The Registered Partnership Act

Since the first of May, in 2009, same-sex marriage has been legal in Sweden. The registered partnership act has been around since the first of January 1995, 14 years before same-sex marriages were legalized.


The registered partnership act was granted by a vote of 171-141 in June 1994, and took effect on 1 January the next year, as mentioned above. This made Sweden the third nation to recognize same-sex unions, after Norway and Denmark.

Legal distinctions 

The act was in many ways equivalent to marriage, but with some noticeable differences. One of those difference was that the persons who wanted to register partnership had to have a connection to Sweden (this changed in the year 2000). Another difference was that the partners – unconditionally – had to be at least 18 years old. For marriages, however, exceptions could be made.


The strongest distinction between a registered partnership and a marriage was that the former could not be conducted through the church authority. LGTB-activists protested and demanded laws which did not take gender into consideration, and that marriages could be conducted by the state in order to decrease the risk of discrimination. Because churches can legally marry people, this would increase the separation of church and state.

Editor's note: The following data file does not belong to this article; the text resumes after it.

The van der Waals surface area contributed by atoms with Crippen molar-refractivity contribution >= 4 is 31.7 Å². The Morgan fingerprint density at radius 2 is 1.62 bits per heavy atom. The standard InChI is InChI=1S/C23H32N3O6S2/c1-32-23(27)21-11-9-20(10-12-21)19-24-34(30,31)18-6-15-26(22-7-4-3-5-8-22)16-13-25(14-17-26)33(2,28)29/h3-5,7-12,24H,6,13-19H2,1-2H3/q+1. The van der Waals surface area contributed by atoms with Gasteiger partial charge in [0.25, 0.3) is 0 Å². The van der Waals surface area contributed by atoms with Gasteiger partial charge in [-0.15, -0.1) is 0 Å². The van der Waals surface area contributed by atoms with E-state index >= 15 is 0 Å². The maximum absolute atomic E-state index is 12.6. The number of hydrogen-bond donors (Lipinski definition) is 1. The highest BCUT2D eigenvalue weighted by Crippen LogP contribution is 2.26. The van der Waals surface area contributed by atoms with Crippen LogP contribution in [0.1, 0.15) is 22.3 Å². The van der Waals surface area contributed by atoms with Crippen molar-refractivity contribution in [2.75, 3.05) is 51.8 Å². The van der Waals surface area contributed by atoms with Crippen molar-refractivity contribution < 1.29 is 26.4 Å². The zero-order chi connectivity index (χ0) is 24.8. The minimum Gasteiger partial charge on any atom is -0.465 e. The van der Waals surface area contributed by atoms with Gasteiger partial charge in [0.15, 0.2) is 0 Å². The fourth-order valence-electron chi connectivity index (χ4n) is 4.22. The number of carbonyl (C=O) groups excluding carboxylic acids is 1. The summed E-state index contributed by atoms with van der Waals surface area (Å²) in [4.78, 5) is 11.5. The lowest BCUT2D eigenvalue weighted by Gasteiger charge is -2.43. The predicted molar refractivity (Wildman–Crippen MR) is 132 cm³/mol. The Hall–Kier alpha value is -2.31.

In 2004, the parliament initiated an investigation regarding gender-neutral marriages. A majority of parliament (six of seven parties) were in favor of such a reform.


However, one party opposed the idea, and even though a majority of Swedes supported same-sex marriages, there was also some resistance. The gender-neutral marriage law would take effect in 2009.

Same-sex couples in Sweden – Progress

    • 1944. Homosexual relations are no longer illegal.
    • 1988. Homosexuals were now included in the cohabitation law.
    • 1995. The Registered Partnership Act is passed.
    • 2003. Adoption was made possible for same-sex couples.
    • 2009. The gender-neutral marriage law takes effect.